Exhibit blog

Nanotechnology: striking a balance between glorification and 'grey goo'

Further reading

Bacteria move around using motors that are smaller than 1,000th the width of a human hair and which rotate faster than a Formula 1 engine. Human cells also contain linear motors which transport cargo and help in cell division. The scientists behind this exhibit investigate how these mini motors work and are building their own.

Minimotors -3-320The crystal structure of the motor protein kinesin shows that it has two identical "feet"(green and blue). The fuel for the motor is ATP (adenosine triphosphate). Fuel molecules are shown in red. Rendered with the UCSF Chimera package.

Due to their small size, molecular motors operate in an environment with very high friction. For humans, this would be equivalent to swimming in treacle. The friction levels lead to challenges and solutions which are removed from our everyday experience yet are happening in our cells all the time.

How it works

Man-made machines and computer chips have been shrinking in size but we are reaching the limits of what can be made using current technology. In order to make smaller machines we will have to start using bottom up construction with molecular components that assemble themselves.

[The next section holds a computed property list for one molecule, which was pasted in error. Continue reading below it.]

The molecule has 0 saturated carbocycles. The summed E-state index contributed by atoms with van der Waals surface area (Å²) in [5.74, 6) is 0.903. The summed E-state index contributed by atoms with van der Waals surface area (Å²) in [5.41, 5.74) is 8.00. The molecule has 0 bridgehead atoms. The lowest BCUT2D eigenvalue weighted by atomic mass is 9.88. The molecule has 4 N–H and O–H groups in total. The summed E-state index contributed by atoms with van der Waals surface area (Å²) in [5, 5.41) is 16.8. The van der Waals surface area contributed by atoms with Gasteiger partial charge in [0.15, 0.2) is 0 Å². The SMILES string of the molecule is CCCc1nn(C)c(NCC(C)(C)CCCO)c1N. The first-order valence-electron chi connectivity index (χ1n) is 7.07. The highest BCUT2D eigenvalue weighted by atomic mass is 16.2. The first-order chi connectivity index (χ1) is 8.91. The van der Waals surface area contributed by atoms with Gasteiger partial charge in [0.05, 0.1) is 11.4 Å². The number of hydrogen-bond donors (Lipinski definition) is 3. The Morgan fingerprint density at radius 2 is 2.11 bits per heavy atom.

Self-assembled motors already exist in the natural world. There are rotary and linear mini motors which are efficient (~50-100%) and take part in a wide range of processes from movement of organisms to cell division. By understanding how these motors work we can then use them to build and power molecular-scale devices.

We can also try to build our own mini motors. DNA is an ideal material to do this as the interactions between synthetic DNA molecules can be controlled to program how they assemble. Increasingly complex structures have been designed and made by self-assembly including geometric figures, containers and walking devices.

Lead image: A reconstruction of the bacterial flagellar motor from Salmonella enterica using electron microscopy data. The bacterial flagellar motor crosses the cell membrane and uses the difference in proton concentration inside and outside the cell to power its rotation. A long helical tail is attached to the motor and acts like a propeller allowing the bacteria to swim. Credit: Rendered with the UCSF Chimera package.